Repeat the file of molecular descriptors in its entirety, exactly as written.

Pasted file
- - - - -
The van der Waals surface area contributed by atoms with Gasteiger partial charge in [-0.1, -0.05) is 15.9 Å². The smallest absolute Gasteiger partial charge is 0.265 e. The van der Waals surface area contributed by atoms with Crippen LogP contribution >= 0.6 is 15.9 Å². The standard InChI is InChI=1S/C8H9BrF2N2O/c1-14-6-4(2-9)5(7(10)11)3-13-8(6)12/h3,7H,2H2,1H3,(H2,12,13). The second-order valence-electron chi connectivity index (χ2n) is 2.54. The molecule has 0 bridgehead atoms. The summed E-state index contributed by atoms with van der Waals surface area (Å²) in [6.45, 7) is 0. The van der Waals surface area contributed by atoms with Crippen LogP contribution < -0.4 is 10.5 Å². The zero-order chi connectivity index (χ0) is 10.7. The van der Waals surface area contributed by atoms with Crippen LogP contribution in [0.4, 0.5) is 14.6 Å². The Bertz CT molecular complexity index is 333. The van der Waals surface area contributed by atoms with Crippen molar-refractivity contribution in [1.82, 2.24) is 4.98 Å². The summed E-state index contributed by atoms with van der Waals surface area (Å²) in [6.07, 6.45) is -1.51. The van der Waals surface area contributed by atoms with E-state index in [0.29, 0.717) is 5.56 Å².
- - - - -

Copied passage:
The van der Waals surface area contributed by atoms with Gasteiger partial charge in [-0.1, -0.05) is 15.9 Å². The smallest absolute Gasteiger partial charge is 0.265 e. The van der Waals surface area contributed by atoms with Crippen LogP contribution >= 0.6 is 15.9 Å². The standard InChI is InChI=1S/C8H9BrF2N2O/c1-14-6-4(2-9)5(7(10)11)3-13-8(6)12/h3,7H,2H2,1H3,(H2,12,13). The second-order valence-electron chi connectivity index (χ2n) is 2.54. The molecule has 0 bridgehead atoms. The summed E-state index contributed by atoms with van der Waals surface area (Å²) in [6.45, 7) is 0. The van der Waals surface area contributed by atoms with Crippen LogP contribution < -0.4 is 10.5 Å². The zero-order chi connectivity index (χ0) is 10.7. The van der Waals surface area contributed by atoms with Crippen LogP contribution in [0.4, 0.5) is 14.6 Å². The Bertz CT molecular complexity index is 333. The van der Waals surface area contributed by atoms with Crippen molar-refractivity contribution in [1.82, 2.24) is 4.98 Å². The summed E-state index contributed by atoms with van der Waals surface area (Å²) in [6.07, 6.45) is -1.51. The van der Waals surface area contributed by atoms with E-state index in [0.29, 0.717) is 5.56 Å².